Washington Lawyer

'Us Versus Them:' The Balkanization of Lawyers

From Washington Lawyer, May 2016

By Tim Webster

Photo by Patrice Gilbert"Us versus them" is a phrase that describes a lot of geopolitical situations, but I mean it here as a reference to a mentality that has galvanized certain practice types and areas of lawyers into mutually exclusive and sometimes antagonistic groups, like prosecutors versus public defenders, plaintiff's lawyers versus defense lawyers. This phenomenon works as a disservice to the profession and, more importantly, our clients. This is not a column about civility;rather, it's about recognizing attitudes and views that Balkanize the profession.

There's a good case for lawyers forming groups (the "us"). Law has become one of the most specialized professions, perhaps even more so than medicine, with dozens of practice areas. The D.C. Bar, for example, has 20 sections, and each is merely an umbrella for many subspecialties. In government agencies, some lawyers work in silos as narrow as one statute or even a single title of one statute. With the millions of existing pages of laws, regulations, guidance, case laws, and other interpretive materials, it's no wonder that the age of "reading the law" as a means of gaining admission to the bar is long past. No one person could master even a small fraction of the whole body of law.

In fact, over 40 years ago researchers identified a natural bifurcation of most lawyers into two "hemispheres," one in which the clients are primarily business entities and the other in which the clients are primarily individuals. Further subdivision seems logical.

Thus, lawyers of different practice types and areas coalesce into groups for professional and sometimes social purposes, to share knowledge and trends, develop business, and even just commiserate. We identify with others who work in the same area we do. This type of behavior benefits our clients, too, by enhancing our knowledge and skills. So far, so good—there's nothing wrong with lawyer groupings by practice type or area.

But in some cases groups have developed rivalries with other groups ("them"). Having a nemesis is a fine tradition in literature and cinema. The opponent is both a foe and a foil, helping the main character to shine in comparison to his or her rival. But in the law it can lead to unnecessary divisiveness and acrimony, neither of which is beneficial to clients or lawyers more broadly.

Over the last 50 years we've learned a lot about bias and prejudice, both conscious and unconscious, in the practice of law. Biases and prejudices are unlawful when directed toward certain protected classes of individuals, but lawyer practice types and areas are not protected classes. It is perfectly legal to believe and espouse that plaintiffs' lawyers are motivated solely by greed, defense lawyers hide the ball and stall whenever possible, prosecutors value victory over individual rights, and public defenders thrive on using technicalities to keep criminals on the streets. But these biases and prejudices can become motivators that influence our legal strategy and tactics and potentially even the outcomes of our matters. They shouldn't be.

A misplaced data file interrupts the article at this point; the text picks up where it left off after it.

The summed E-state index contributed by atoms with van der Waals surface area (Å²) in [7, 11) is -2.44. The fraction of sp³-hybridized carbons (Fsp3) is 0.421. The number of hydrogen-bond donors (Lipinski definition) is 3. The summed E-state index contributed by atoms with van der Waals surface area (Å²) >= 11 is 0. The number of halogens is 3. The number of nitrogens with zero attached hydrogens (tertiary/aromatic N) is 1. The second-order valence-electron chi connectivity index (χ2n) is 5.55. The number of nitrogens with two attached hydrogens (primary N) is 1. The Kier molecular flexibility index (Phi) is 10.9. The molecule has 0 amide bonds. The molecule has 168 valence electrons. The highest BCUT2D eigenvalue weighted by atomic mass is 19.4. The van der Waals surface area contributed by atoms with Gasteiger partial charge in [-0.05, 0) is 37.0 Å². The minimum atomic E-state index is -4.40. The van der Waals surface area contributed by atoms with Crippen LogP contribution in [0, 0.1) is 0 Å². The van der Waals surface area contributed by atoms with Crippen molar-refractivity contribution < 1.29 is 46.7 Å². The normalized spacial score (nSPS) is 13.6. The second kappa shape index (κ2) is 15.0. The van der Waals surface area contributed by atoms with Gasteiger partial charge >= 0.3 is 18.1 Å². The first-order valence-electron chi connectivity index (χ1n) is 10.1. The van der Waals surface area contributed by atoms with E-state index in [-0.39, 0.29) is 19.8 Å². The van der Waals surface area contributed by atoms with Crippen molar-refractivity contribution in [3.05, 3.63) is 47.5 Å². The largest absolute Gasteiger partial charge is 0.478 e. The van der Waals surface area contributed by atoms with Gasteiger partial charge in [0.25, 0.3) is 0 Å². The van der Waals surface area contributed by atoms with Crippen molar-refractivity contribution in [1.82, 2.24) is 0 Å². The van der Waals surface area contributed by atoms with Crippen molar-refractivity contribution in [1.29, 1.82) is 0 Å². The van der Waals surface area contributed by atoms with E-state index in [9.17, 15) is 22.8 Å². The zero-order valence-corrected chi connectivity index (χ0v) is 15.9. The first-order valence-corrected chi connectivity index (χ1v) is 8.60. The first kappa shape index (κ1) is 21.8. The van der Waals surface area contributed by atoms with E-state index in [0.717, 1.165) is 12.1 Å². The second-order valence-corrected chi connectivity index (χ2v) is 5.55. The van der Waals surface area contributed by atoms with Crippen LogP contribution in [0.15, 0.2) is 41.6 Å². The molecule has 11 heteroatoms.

As lawyers, we have many duties, including the twin duties of zeal and diligence, but those duties are moderated by our duty of loyalty to our clients and to act in a manner that is in the best interests of those clients. See, e.g., Rule 1.3 of the D.C. Rules of Professional Conduct. The concept of "us versus them" does not align well with our core duties. Our clients often benefit the most when we work cooperatively with opposing counsel toward a consensual resolution. Prejudices and biases toward that counsel can get in the way of the best interest of our clients. Even when adversarial proceedings are necessary, we need to remember that our opponent is not opposing counsel, although we often fall into the habit of speaking as if that were so.

We live in an increasingly binary society when it comes to groups of individuals. You are either in one group or the other, and the two do not necessarily mix. Unfortunately, some laws and rules that are designed to compel ethical behavior in public officials have unintentionally contributed to the "us versus them" phenomenon by mandating the separateness of certain groups that represent different interests, such as regulators and the regulated. The general need for such rules and laws is beyond dispute, but as they become more prescriptive, it likewise becomes more difficult for the groups to interact in meaningful ways that promote other goals, such as civility, understanding, and cooperation.

The same is true with lawyers. I hope I never see the day when two opposing lawyers cannot have dinner together without it constituting an appearance of conflict or some other impropriety. Litigators know that it's often wise to use an expert witness who has a history of representing both plaintiffs and defendants, because that expert is more likely to be, and to be perceived as, balanced. Yet we don't necessarily think that way about ourselves.

I said this was not a column about civility, but it's hard not to think of Ben Franklin's words here: "Be civil to all;sociable to many;familiar with few;friend to one;enemy to none." Let's take advantage of all the good things that groupings by practice type and area have to offer, but without the attitude.

Reach Tim Webster at twebster@dcbar.org.